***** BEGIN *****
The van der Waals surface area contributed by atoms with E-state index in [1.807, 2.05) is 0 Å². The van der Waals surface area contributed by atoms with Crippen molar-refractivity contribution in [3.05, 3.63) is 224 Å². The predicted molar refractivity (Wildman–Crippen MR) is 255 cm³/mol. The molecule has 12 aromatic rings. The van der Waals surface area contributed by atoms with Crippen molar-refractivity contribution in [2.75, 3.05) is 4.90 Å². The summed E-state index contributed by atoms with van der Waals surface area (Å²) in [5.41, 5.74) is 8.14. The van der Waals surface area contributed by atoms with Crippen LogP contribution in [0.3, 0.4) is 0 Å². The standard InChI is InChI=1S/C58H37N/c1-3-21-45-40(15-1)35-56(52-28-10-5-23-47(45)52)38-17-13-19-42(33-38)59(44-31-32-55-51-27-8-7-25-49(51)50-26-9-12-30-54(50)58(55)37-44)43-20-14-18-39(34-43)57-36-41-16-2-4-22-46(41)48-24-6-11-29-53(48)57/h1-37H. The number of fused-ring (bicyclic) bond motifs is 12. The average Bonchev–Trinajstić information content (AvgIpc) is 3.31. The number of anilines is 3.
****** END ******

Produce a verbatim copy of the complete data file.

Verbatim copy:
The van der Waals surface area contributed by atoms with E-state index in [1.807, 2.05) is 0 Å². The van der Waals surface area contributed by atoms with Crippen molar-refractivity contribution in [3.05, 3.63) is 224 Å². The predicted molar refractivity (Wildman–Crippen MR) is 255 cm³/mol. The molecule has 12 aromatic rings. The van der Waals surface area contributed by atoms with Crippen molar-refractivity contribution in [2.75, 3.05) is 4.90 Å². The summed E-state index contributed by atoms with van der Waals surface area (Å²) in [5.41, 5.74) is 8.14. The van der Waals surface area contributed by atoms with Crippen LogP contribution in [0.3, 0.4) is 0 Å². The standard InChI is InChI=1S/C58H37N/c1-3-21-45-40(15-1)35-56(52-28-10-5-23-47(45)52)38-17-13-19-42(33-38)59(44-31-32-55-51-27-8-7-25-49(51)50-26-9-12-30-54(50)58(55)37-44)43-20-14-18-39(34-43)57-36-41-16-2-4-22-46(41)48-24-6-11-29-53(48)57/h1-37H. The number of fused-ring (bicyclic) bond motifs is 12. The average Bonchev–Trinajstić information content (AvgIpc) is 3.31. The number of anilines is 3.